During the Columbus Day trading session, the Israel-Hamas war rattled US financial markets, prompting investors to flee to safe-haven assets like gold, the US dollar, and Treasurys. Residents inside the New York Stock Exchange have calmed down, and everyone on Wall Street is monitoring the situation safely 5,600 miles away. As is typically the case in geopolitical shocks and other types of disruptions, investors and their algorithms have started pricing in every scenario possible, diminishing the volatility that observers would expect.
Israel-Hamas War and Markets
When the military conflict started in Eastern Europe, global stock markets panicked as participants looked ahead and baked everything into the cake, waiting for the next catalyst to drive equities. Nearly two years later, it is no different. Hamas launched a devastating attack on Israel, the international community offers its condolences, and market analysts weigh various circumstances. Considering that the economies of Israel, the West Bank, and Gaza contribute very little to the global gross domestic product, traders are not too concerned. However, everything could change if it is confirmed by the US government that Iran played a role in the strike. Why would this matter? It is all about oil.
Tehran has seen its energy industry resuscitated this year as crude production and exports are at their highest levels since 2018. This has eased pressures on worldwide oil markets. Should the United States and its allies reapply sanctions and restrictions on Iran, market analysts warn that crude prices could climb to as high as $150. Will prices reach this level? Probably not.
While there is a global supply deficit, if black gold were on track to reach this level, West Texas Intermediate (WTI) and Brent would have likely rallied a lot more than 4% on Oct. 9. Indeed, $100 is more plausible, especially as US output stalls, domestic inventories shrink, and the national economy achieves the much-anticipated soft landing. Plus, the Organization of the Petroleum Exporting Countries (OPEC) and its allies, OPEC+, are still cutting production and shipments heading into 2024.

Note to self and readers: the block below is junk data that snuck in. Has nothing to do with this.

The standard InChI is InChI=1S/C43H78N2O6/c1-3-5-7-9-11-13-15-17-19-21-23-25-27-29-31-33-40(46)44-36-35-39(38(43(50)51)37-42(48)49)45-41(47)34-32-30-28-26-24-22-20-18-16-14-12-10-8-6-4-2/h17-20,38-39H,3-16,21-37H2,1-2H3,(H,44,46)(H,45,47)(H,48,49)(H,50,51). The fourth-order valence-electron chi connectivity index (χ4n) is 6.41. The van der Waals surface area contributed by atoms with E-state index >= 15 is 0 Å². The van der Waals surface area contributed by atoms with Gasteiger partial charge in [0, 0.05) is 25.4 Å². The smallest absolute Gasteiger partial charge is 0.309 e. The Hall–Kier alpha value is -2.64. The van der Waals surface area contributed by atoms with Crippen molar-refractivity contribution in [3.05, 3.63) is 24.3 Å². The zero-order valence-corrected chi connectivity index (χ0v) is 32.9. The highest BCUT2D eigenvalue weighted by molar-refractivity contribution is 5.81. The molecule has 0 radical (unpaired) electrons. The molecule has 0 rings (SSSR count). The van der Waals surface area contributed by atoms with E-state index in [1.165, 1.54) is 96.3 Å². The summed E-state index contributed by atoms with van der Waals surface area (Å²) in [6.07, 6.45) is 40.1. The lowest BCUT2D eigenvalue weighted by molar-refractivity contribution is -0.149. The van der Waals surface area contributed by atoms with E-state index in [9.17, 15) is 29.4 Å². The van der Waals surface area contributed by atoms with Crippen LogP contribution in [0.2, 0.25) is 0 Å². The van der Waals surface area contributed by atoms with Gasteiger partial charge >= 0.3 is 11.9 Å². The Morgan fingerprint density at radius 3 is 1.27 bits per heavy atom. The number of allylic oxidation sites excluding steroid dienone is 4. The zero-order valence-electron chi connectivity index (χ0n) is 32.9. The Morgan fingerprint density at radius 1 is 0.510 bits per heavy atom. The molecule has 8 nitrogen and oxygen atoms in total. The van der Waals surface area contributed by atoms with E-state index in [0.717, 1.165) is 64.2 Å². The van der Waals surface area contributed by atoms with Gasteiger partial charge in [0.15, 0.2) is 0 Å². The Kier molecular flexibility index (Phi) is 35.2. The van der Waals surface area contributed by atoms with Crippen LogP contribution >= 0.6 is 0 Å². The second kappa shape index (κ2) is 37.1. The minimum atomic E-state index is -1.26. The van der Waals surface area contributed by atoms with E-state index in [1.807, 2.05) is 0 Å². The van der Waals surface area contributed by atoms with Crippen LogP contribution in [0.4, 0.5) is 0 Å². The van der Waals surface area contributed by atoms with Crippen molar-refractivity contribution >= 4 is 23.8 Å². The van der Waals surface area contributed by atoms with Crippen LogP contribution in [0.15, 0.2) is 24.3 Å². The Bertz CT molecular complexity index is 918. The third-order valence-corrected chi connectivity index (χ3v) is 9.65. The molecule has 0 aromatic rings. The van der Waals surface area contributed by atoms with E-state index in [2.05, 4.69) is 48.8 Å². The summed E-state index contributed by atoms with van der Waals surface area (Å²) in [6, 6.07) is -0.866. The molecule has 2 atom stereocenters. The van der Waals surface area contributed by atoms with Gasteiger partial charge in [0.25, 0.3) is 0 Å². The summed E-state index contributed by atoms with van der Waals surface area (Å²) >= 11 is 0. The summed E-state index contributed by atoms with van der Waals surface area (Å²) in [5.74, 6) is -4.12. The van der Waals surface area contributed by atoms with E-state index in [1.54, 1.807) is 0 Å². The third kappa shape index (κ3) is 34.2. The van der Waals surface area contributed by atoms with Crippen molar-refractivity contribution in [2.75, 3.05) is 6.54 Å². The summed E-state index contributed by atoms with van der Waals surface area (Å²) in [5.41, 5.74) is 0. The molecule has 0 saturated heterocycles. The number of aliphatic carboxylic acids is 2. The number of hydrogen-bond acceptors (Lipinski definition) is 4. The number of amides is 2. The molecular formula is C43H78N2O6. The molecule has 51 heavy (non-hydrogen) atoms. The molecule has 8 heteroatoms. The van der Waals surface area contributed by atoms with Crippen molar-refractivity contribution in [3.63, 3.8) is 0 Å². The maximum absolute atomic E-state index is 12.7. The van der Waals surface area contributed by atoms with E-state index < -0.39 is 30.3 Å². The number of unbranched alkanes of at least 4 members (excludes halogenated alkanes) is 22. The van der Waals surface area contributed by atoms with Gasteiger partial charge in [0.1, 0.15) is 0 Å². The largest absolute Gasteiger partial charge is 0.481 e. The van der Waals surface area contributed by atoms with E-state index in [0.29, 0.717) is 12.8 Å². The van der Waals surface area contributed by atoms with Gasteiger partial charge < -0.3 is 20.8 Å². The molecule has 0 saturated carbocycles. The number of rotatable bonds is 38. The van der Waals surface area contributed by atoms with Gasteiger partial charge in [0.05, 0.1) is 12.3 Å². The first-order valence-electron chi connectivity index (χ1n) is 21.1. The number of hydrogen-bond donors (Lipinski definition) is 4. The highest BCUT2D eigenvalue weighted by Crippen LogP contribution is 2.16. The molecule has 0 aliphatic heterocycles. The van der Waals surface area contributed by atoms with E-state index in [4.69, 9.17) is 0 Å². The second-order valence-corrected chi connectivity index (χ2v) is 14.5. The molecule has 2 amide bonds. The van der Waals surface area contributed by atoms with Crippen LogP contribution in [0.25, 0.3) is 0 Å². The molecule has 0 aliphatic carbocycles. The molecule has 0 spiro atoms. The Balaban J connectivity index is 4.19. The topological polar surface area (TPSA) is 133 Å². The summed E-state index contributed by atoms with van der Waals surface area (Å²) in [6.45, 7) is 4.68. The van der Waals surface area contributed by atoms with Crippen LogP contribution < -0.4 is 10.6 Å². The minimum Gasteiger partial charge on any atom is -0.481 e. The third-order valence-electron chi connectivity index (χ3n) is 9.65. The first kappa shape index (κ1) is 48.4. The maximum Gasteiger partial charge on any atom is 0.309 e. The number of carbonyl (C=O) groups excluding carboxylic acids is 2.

Marko Papic, the chief strategist at Clocktower Group, might have said it best in an interview with MarketWatch regarding Israeli-Palestinian conflicts over the last 20 years: “I am open minded that this can change, but thus far ‘what happens in the Levant, stays in the Levant’ has been a reality.'”
An Eye on China
One of the reasons why oil prices have not risen as much as they should have, based on supply data, is China. Beijing has struggled since abandoning most of its pandemic-era public health restrictions, resulting in the Chinese Communist Party unleashing various fiscal stimulus tools. This has not been enough as manufacturing activity contracts, growth comes below consensus estimates, and consumer demand slumps. Wall Street analysts have also trimmed their forecasts for 2023 and 2024.
Citing sources, Bloomberg reports that policymakers are considering more lavish deficit-financed spending and other stimulus measures to revitalize the Red Dragon. “Policymakers are weighing the issuance of at least 1 trillion yuan ($137 billion) of additional sovereign debt for spending on infrastructure such as water conservancy projects,” the business news network stated.
It is unclear if this would be enough, as economists assert that China needs to do more than a 15-basis-point cut to a key interest rate and a tepid reduction to the reserve requirement ratio (RRR). But all eyes will be on the third-quarter GDP, projected to come in at 4.4%. Meanwhile, whether the numbers are abysmal or robust, it might prove to be good news for oil prices in the long run: Beijing responds with more stimulus or decent expansion will support crude demand.
Fed and Interest Rates
Has the Federal Reserve raised interest rates high enough? The answer might depend on the September and October inflation rates. The Summary of Economic Projections released at last month’s Federal Open Market Committee policy meeting revealed one more rate hike before the year is finished, as the median rate is forecast to be 5.6% this year.
The talk from officials has been mixed. For example, Cleveland Fed Bank President Loretta Mester and Fed Gov. Michelle Bowman say higher rates are warranted to ensure above-trend inflation is vanquished from the economic landscape. Atlanta Fed Bank President Raphael Bostic contends that rates are high enough, and it is important not to over tighten and break the economy. Fed Vice Chair for Supervision Michael S. Barr argues that this is the crucial question policymakers are grappling with: How long should the Eccles Building leave interest rates high?
The US central bank is currently engaged in a balancing act as it weighs many factors: the Israel-Hamas war, another government shutdown fight, elevated inflation, rising energy prices, and slowing growth. At this stage, it is fair to say that Fed Chair Jerome Powell is looking forward to the end of his second term.